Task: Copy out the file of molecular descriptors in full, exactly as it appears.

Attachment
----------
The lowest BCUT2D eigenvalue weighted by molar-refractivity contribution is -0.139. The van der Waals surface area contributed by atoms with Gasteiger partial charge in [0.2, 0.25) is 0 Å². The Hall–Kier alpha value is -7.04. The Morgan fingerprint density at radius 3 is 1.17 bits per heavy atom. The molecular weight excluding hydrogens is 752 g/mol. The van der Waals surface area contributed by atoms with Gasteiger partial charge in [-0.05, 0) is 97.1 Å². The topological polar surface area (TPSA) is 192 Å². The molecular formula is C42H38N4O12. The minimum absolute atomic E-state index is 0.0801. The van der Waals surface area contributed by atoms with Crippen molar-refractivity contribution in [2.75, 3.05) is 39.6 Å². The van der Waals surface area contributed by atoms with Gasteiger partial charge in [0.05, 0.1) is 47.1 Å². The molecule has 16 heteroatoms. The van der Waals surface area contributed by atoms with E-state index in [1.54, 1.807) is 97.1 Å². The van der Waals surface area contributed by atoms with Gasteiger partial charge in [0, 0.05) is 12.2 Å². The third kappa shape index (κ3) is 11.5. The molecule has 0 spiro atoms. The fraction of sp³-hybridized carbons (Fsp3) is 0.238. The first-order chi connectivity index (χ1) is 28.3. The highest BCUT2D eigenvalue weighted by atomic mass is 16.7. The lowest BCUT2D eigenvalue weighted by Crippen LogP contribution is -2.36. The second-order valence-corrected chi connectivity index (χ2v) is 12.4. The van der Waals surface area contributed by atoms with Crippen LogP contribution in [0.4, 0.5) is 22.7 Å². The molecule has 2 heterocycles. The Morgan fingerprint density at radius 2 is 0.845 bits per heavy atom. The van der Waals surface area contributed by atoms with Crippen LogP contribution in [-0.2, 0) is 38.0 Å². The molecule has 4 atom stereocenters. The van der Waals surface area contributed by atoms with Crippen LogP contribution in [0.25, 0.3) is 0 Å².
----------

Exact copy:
The lowest BCUT2D eigenvalue weighted by molar-refractivity contribution is -0.139. The van der Waals surface area contributed by atoms with Gasteiger partial charge in [0.2, 0.25) is 0 Å². The Hall–Kier alpha value is -7.04. The Morgan fingerprint density at radius 3 is 1.17 bits per heavy atom. The molecular weight excluding hydrogens is 752 g/mol. The van der Waals surface area contributed by atoms with Gasteiger partial charge in [-0.05, 0) is 97.1 Å². The topological polar surface area (TPSA) is 192 Å². The molecular formula is C42H38N4O12. The minimum absolute atomic E-state index is 0.0801. The van der Waals surface area contributed by atoms with Crippen molar-refractivity contribution in [2.75, 3.05) is 39.6 Å². The van der Waals surface area contributed by atoms with Gasteiger partial charge in [0.05, 0.1) is 47.1 Å². The molecule has 16 heteroatoms. The van der Waals surface area contributed by atoms with E-state index in [1.54, 1.807) is 97.1 Å². The van der Waals surface area contributed by atoms with Gasteiger partial charge in [0, 0.05) is 12.2 Å². The third kappa shape index (κ3) is 11.5. The molecule has 0 spiro atoms. The fraction of sp³-hybridized carbons (Fsp3) is 0.238. The first-order chi connectivity index (χ1) is 28.3. The highest BCUT2D eigenvalue weighted by atomic mass is 16.7. The lowest BCUT2D eigenvalue weighted by Crippen LogP contribution is -2.36. The second-order valence-corrected chi connectivity index (χ2v) is 12.4. The van der Waals surface area contributed by atoms with Crippen LogP contribution in [0.4, 0.5) is 22.7 Å². The molecule has 2 heterocycles. The Morgan fingerprint density at radius 2 is 0.845 bits per heavy atom. The van der Waals surface area contributed by atoms with Crippen LogP contribution in [-0.2, 0) is 38.0 Å². The molecule has 4 atom stereocenters. The van der Waals surface area contributed by atoms with Crippen LogP contribution in [0.25, 0.3) is 0 Å².